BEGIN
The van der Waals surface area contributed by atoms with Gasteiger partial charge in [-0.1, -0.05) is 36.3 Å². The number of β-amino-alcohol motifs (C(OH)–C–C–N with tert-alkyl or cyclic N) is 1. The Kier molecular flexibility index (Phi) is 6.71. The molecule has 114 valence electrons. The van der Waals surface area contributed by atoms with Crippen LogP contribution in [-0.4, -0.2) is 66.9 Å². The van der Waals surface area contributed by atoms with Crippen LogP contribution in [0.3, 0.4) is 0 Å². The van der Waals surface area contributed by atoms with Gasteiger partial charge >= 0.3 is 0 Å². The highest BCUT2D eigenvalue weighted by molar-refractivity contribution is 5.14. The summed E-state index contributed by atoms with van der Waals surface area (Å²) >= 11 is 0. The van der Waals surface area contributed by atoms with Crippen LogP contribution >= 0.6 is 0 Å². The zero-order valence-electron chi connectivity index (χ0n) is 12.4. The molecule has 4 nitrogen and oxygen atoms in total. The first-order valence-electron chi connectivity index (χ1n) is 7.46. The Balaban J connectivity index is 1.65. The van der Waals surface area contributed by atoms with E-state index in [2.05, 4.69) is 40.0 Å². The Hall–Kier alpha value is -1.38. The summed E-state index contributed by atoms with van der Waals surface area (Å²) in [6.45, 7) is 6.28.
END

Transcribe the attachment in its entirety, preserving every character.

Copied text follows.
The van der Waals surface area contributed by atoms with Gasteiger partial charge in [-0.1, -0.05) is 36.3 Å². The number of β-amino-alcohol motifs (C(OH)–C–C–N with tert-alkyl or cyclic N) is 1. The Kier molecular flexibility index (Phi) is 6.71. The molecule has 114 valence electrons. The van der Waals surface area contributed by atoms with Crippen LogP contribution in [-0.4, -0.2) is 66.9 Å². The van der Waals surface area contributed by atoms with Crippen LogP contribution in [0.3, 0.4) is 0 Å². The van der Waals surface area contributed by atoms with Gasteiger partial charge >= 0.3 is 0 Å². The highest BCUT2D eigenvalue weighted by molar-refractivity contribution is 5.14. The summed E-state index contributed by atoms with van der Waals surface area (Å²) >= 11 is 0. The van der Waals surface area contributed by atoms with Crippen LogP contribution >= 0.6 is 0 Å². The zero-order valence-electron chi connectivity index (χ0n) is 12.4. The molecule has 4 nitrogen and oxygen atoms in total. The first-order valence-electron chi connectivity index (χ1n) is 7.46. The Balaban J connectivity index is 1.65. The van der Waals surface area contributed by atoms with E-state index in [2.05, 4.69) is 40.0 Å². The Hall–Kier alpha value is -1.38. The summed E-state index contributed by atoms with van der Waals surface area (Å²) in [6.45, 7) is 6.28.